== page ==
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Fourteen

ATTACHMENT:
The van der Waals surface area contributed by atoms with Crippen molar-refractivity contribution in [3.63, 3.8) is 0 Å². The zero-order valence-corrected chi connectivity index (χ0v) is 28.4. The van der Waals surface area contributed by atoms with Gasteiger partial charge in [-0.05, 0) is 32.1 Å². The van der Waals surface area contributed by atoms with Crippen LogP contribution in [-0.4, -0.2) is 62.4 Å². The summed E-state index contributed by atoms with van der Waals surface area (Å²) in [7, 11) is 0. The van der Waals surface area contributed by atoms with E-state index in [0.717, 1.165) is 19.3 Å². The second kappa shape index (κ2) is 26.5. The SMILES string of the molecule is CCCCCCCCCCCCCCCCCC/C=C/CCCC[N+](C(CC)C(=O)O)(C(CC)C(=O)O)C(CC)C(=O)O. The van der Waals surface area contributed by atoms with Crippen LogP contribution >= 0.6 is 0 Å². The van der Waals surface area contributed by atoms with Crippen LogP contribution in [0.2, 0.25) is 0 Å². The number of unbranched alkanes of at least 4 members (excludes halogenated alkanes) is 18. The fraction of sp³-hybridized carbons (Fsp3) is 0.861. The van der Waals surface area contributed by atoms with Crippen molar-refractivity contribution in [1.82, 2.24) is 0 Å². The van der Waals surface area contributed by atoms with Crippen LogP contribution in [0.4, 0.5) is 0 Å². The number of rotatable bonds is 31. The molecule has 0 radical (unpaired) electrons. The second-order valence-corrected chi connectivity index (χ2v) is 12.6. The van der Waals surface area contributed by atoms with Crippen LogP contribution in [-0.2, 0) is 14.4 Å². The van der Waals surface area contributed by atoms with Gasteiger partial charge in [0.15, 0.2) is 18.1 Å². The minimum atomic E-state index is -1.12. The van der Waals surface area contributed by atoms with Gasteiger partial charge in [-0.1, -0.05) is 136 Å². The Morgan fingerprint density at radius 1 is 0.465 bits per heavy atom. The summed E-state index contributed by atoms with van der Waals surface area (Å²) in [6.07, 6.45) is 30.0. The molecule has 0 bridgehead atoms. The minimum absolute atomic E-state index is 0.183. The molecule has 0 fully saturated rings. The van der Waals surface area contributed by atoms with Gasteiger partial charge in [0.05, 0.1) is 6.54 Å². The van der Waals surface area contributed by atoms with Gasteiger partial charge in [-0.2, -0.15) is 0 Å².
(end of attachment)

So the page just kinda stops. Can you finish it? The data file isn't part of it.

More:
My first child was born in 1973, and I had a background of watching other mothers from my group on the West Coast going to Lamaze classes and getting the father involved.  It was all kind of a big thing on the West Coast and I always knew that I wanted to breastfeed.  So that was one thing that I ran into as I became pregnant in the Midwest, and started asking around about natural childbirth type thing and Lamaze classes.  In Cedar Rapids, Iowa I probably didn't ask to right people, but one doctor thought it was really radical and perhaps I would like to see an acupuncturist or something, said with a lot of disdain.  And I wound up having my first child, Marceline, in Michigan. There I encountered some people that we had known from the West Coast, but were not into natural childbirth as I recall, and they recommended, and just insisted, that we go to their OBGYN.  It was a group, and I was not happy that every single time it was a different OBGYN.  I had my favorites, but when it became close to the birthing of the child one doctor said, "You can do whatever you want, yeah we'll accommodate what ever".  But we didn't discuss Lamaze too much.  And he's the one I ended up having come in that evening.  I had gone the day before, and my child was I believe a week or two weeks overdue according to their due date, and they wanted to check.  Evidently when they did just a regular exam she seemed to have moved up again from the birth canal.  She had been progressing the time before, so they decided they better do an X-ray.  Well after that, when I told people that they did an X-ray, everyone was just shocked.  So I guess they had stopped that shortly after or maybe even during that time.  Well, they took an X-ray and from the X-ray, seeing what my pelvis looked like, they decided that this child could no way negotiate this very narrow long pelvis.  The narrowness wasn't as much a problem, they said, as the length of it; that the child couldn't navigate the lengthy very narrow passageway.  So they said we're going to schedule you for a C-section because we're worried about the child getting brain damage coming through there.  So of course, hearing that you go, "Oh yeah, I better have a C-section".  It was disappointing, but I went home that day and figured, "Oh, well".  They scheduled it, even though they were worried about brain damage, they scheduled it for a week ahead.  I thought, "Well, then the child's going to be that much more overdue".  I couldn't understand why it was so important that they do this, and yet they had to schedule it.  They didn't do, "Oh, we've better take it right away," like you think if it were truly worrisome.  So we went along with it, we were good patients, and went home that night.  I thought I had been so good, I had not eaten anything any night past eight o'clock in case I had gone into labor in the evening.  But I went ahead and had a beer, I never drank anything hardly; enjoyed myself, had a whole bunch of cookies after eight o'clock at night, and then my water broke.  So we called and they said, "Get right in here".  It was about a half an hour away, so I went in.  Being as it's about 33 years ago, I don't really remember a lot of details, except that I had to do the regular prep in those days which was the enema and the whole thing.  I was ready for that, oh okay I didn't want to do it but I got the shave, the whole humiliating process.  My labor progressed quite, quite well.  At one point I could tell I was going into transition, and the labor became more intense.  I don't remember it as being horrific, but it was just more intense.  We decided to try a Lamaze thing, which was putting the bed into sort of a W shape.  It would just supposedly ease me.  Well, the doctor just happened to walk in at this time and said, "What the hell are you doing?!  This is ridiculous!"  He said, "Put that bed back down".  He wasn't a mean guy, but he was very authoritative.  He was the doctor, of course, and he said, "Poor thing," he was just going to make me more comfortable.  Of course, we felt foolish because we bowed to authority at that point.  I started realizing that time was slipping by, and I can't remember quite the sequence, but it seemed to me I was in more heavy labor.  They asked me if I wanted something for the pain and I had not wanted to do that.  But because who knows why, I was weak, so I thought, "Well yeah, that might be good".  No, I know it was that I couldn't keep track very well of what I was doing, and so I thought that maybe that would help.  Of course it didn't, they gave me secenol I think.  I remember as soon as I had it I thought, "Oh no!  Now I can't keep anything straight.  This is really not good". But Greg, my husband, was very much of a help for me.  Because he would get me through, we counted through the contractions and did breathing the best we could under the circumstances.  Just about the time I thought I couldn't handle it any more, he would say, "Well it's almost done," or "You're half way through," and I would only maybe be a quarter of the way through.  I felt like that was really a helpful thing to do, cuz I told him afterwards that it was okay; that was great.  At some point during labor it seemed to be very rhythmic, and it was almost like music.  I can remember, either I thought of it as an idea that I was conducting the music with my arms or that I was part of this music.  I just remember that I was going through this (labor) and that it had meaning.  It felt rhythmic and that I was conducting it in some way; that is the meaning behind that sensation.  As much as I didn't have mystical things going on like other people, I did have something symbolic going on.  So we were huffing and puffing along, doing what we're supposed to do.  And it seems to me that they came in and gave me an exam, pelvic exam, that was very painful.   I remember when they had examined me before I went into labor, when they decided I was going to have C-section, that it was so painful when you're that pregnant.  I don't know, for me that was just really awful.  And I think they did it during that time when it was not nice.  At some point, they said I was fully dilated and it had been about four or five hours since my water broke.  So everything was advancing really fast, but the baby wasn't coming down.  I was ten centimeters, so they said we better do a C-section.  So (I) went through that whole C-section thing, which was surprisingly easy.  I thought it might have been a bigger deal, but they gave me a spinal so they didn't knock me out.  I guess in those days they were just getting into spinals versus general anesthesia, but they made a great note that I had eaten a whole bunch of cookies and a beer (laughing).  So they were shaking their heads.  I don't even remember if they had told me ahead of time what anesthetic they were going to use, or if they changed it because I had eaten.  Whatever, but it was a fairly easy process.  As I look back on the whole process, as mothers will do, I was pretty out of it when they showed me this new baby.  Of course, they wisked this baby away and I didn't get to bond with her right away.  She was brought to me on a four hour schedule they still adhered to.  I could hear this baby crying down in the nursery and so about the first day they let me get up, I went down I realized it was my baby.  She was just crying her heart out cuz she was too hungry, and I think they probably gave her formula in between, I'm sure.  The first night in the evening the doctor came to see me and I mentioned that I had eaten.  He said, "Oh no!  What had you eaten?" and I said, "Oh, I had spaghetti and salad".  At the time, I had convinced the nurse to give it to me.  I think I had had some horrible broth, no nutritional thing, so she brought in what she was giving everybody else.  So sure enough that night I had really horrific gas pains.  Of course, going through labor, those muscles had been involved.  So it reminded me of labor, with all that pain going on in that part of my body, and there was this distinctive feeling that it was her labor.  Not just some baby, but her, my baby's, labor.  It wasn't like it was bad or good, it was just an identity.  Of course, I had pain pills after that which probably dampened any more sensations like that.  And then there was a snow storm right after, and nobody could come see me.  I was alone in the hospital for a week, and that was kind of hard to be stuck up there and they didn't let me have the baby very often.  There were four women to a room.   It must have been the day after Marceline's birth that they had to tell the woman next to me that her baby was severely retarded.  I had heard it cry and it didn't sound quite right.  It's called Cat's Cry Syndrome because the baby sounds like a cat meowing, I think it is something really severe like parts of the brain not fully formed.  I had to hear all that because there were just a curtain between us, and I felt so horrible for her.  You'd think they could have given her some privacy; I was glad that her family was with her.  I felt so sick that night, I got really nauseated, and I closed the curtains and had to explain that I didn't mean to cut her off.  She was so sweet and sympathetic as I was groaning away in bed.  I just remember how horrible I felt for her, after going through all that to hear that your child wasn't going to last for very many years.  Another woman in there was unwed and she wasn't very interested in the baby, and she kept plucking at her IV.  I wanted to tell her that it was going to get swollen if she did that, but it was a huge hospital; there were many women.  The fact that you have a child that is healthy and normal is so essential, and then when you don't, the trauma those people must go through I can't even imagine.  I had a great deal of trouble nursing because it was very painful for me.  I was extremely engorged.  I couldn't even stand to have my nightgown on, I was just totally immodest.   I just would take it off and the doctors would say, "Put that on, please," if they came in (laughing).  And then I had spinal headaches, they must have started about the second day.  At that time the needle was bigger and evidently allowed air in.  They were horrific, just horrific, and I couldn't raise my head hardly at all.  I had to drink lots of water and take pain pills, so that didn't help (with breastfeeding) either, I'm sure.  I had to stay a whole week because that was more standard procedure to stay after a C-section anyway.  So it was not exactly a bonding time and I had difficulty nursing.  They gave me really stupid nipple protectors which made it worse; it was like making the whole nipple more sore than it need be. The nurses didn't know a darn thing about nursing, so I had to wait until I got home and read my La Leche League literature I had gotten before.  I contacted them after I went home, and they helped me get started.  "Throw those things away!" they said, "Those things are just totally out to lunch".  Everything got quite a bit better when I got home.  And so for the second child, Claire, this was almost eleven years later.  Having read things since then, and heard other people, I just thought that I wanted a lot more wide awake experience for my second child.  They talked about VBACs and how I knew that I would probably have to have another C-section.  But I was also heard that people were beginning to see that it wasn't always necessary.  So the doctor I went to was also recommended by a friend.  I was going to have to go off the island, I was living on Orcas Island at that time, to have a OBGYN.  He was quite open minded and very kind, and said, "We will do whatever you want".  This time I think he was a little more apprised that the other doctor who had said that.  He understood the importance of birthing.  They had a labor room that was very comfortable where the father could stay.  They also allowed my oldest daughter, Marceline, who was then going on eleven, to come in and be there if she wanted.  She decided she wanted to, and it felt really good that she could be there.  It was more of a family event, naturally, but she was old enough that she could participate.  She would very patiently put wash cloths on my head and she was a great help, I just remember her being so patient and concerned with me.  He (the doctor) said, "We will give you a try at a vaginal birth.  We will just see what happens, but you're going to have to be hooked up to an IV because in case of a hemorrhage.  So we just don't have worries about that and we just have to do that that way".  Of course I was delighted that they would at least give me a try and I was also a little scared too, because they scare you with that hemorrhaging thing.  And you keep thinking, "Oh man, to bleed to death, well, that would be just horrible! (Laughing).  Which is, I guess, a fear that they had, and so I knew that (the IV) was going to happen.  On the island I went to a woman, there was a really lovely woman who did coaching for just a very more relaxation and breathing type thing which I tried to practice.  They didn't have Lamaze any more, I think Lamaze was sort of out of fashion, and that was okay.  I just wanted somebody to do some coaching.  But by this time my husband was not into it any more, and he rarely joined in.  So I figured, "Oh well, I know how to do it".  This child did not come fast the way the other one (had), she was really reluctant to come.  I woke up at five o'clock, it was two days after she was due, as soon as my water broke.  Because we were living on the island, we'd just been waiting for several days because of the New Year's Holiday over at a motel.  We had just come back, giving up.  We figured New Year's was over and this baby's not going to come yet.  Of course you know, the next morning I went into labor but it was a very slow labor.  They said, "Get on the ferry and come over.  It's not an emergency, we won't fly you out," which was nice.  So we took a nice ferry ride over and the whole day was just very slow I didn't have very strong (contractions). I don't even think I had transition or anything.  Finally, at oh probably five or six in the evening, they said, "Well, we think we ought to give you some pictocin to move this along because we are concerned".  Oh and they got concerned, they did fetal monitoring and they got concerned the baby wasn't getting enough oxygen.  They gave me oxygen with a mask which really bothered me because by that time you are kind of woozy if your not in transition or heavy labor.  I had had ether as a child, and it was a horrifying experience, and they had put a mask over my face so this was an anxiety thing when they put the oxygen mask on me.  I knew what it was and I was able to describe.  They tried to relieve it for me by putting the mask just a little bit away from my nose, so we had sympathetic people around but I hated that.  But of course since they said the baby needed more oxygen, and I would do anything for the baby so I did it.  But the whole thing is that I hadn't eaten all day.  Being a person who, I found out later, has low blood sugar, if I don't eat I would have more of a reaction maybe than some people.  I was really weak and I think that could have had a lot to do with the labor, I really do especially after finding out some things later.  I was sucking on the popsicles and doing that kind of thing, but it wasn't (the) nutrition that I needed.  So I was just really kind of putty by the time they decided to up this up.  When I would have contractions I didn't have much strength to push.  Yeah, I think I was allowed to push; it seems to me that the first labor they didn't want me to push.  I guess partly because they knew I was fully dilated but the baby hadn't moved down very much and they were worried about the baby.  That was not a good feeling, to not be able to push when I had the urge.  I don't think it lasted too long before they took the baby C-section, first baby.  So this baby here I was trying to push.  It wasn't working, wasn't working, finally they decided, "Well, we ought to try some more extreme measures".  They got some sort of suction thing that they were going to attach to Claire's scull.  And that scared me, I could hear the clanking of chains (laughing) and I was like, "Oh my God".  It seemed medieval.  And they talked about forceps and, "Oh, we know to do it.  We won't injure the baby," you know, ble ble blah.  Oh lordy.  I think they made some attempts there.  So when he said C-section, I was scared enough and tired enough that, let's just get this poor little child out.  Which is what we did, and it was better than the first time because I had insisted before, "I want my baby to nurse right away when he or she comes out," we didn't know that she was going to be a girl yet.  They honored that and they let her suck on my breast, which of course, I couldn't tell anything I was so out of it myself.  But I thought, "Oh goody, this is happening.  This is good".  And I got to see her and see her right away.   I could touch her and then, after she nursed for a little while, they took her.  I think they must have wiped her off or something before she was put at my breast, but it was so much better that way.  But I was so exhausted.  You know, I am so envious when I read these birth stories of women so ecstatically happy, all I could think of was exhaustion.  It might have been my age, I was forty, but at the same time I do think that the age might have contributed to my lack energy and food.  However I think it was a huge factor not to be able to eat, and pictocin I do remember made things harder.  I guess it was supposed to push me into hard labor, but I don't remember the exact ways it was hard.  It was just all these contractions and we weren't counting this time.  We were just trying to relax and trying to push, and it was just not very productive at all.  So this time, however afterwards, I was allowed to nurse as often as I wanted.  But I couldn't keep the baby in the room all the time, which was too bad.  One time we were just bonding beautifully, she was asleep on my tummy and chest, and I was dozing.  The nurse came in and was alarmed because she could have slipped off.  I suppose that's true because I was taking morphine for pain, which is a complication of C-sections, and it did scare me a little bit.  But she was there with me a whole lot more.  They got me out of bed right away because they had smaller needles for spinals so I didn't have any problems with headaches.  So I got up right away and felt so much stronger, and more capable, and more powerful as a woman to be able to move around after this birth.  Although, I was still attached to an IV for a couple days.  They wanted to send me home after three days and I said, "No".  I didn't feel strong enough yet, I needed to stay one more day.   I mean, I really think that was a factor in C-sections.  The newest methods to send women home right away, maybe the young women can do it, but for me it was like I needed that time.  Plus, it was a wonderful time to bond with my second child, which I hadn't had with my first one.  In the long run, I did bond with her at home and it was fine, but it's really special to do it in the hospital before you get home and before you have to go back to taking care of husband and other kids.  Even though, I was waited on quite a bit by my husband.  It was not like I was taking charge because of the C-section.  It was just a nice peaceful time, and I did treasure that and glad that I had that extra day that I could do that in.  So the second C-section itself was a much better experience.  If I think about it long and hard, and hear other women talking, I would always have wished to have had both my kids by natural vaginal birth.  But of course, the important thing is that they are here and wonderful, and beautiful.  And they're both healthy, and that's the most important part of it for me.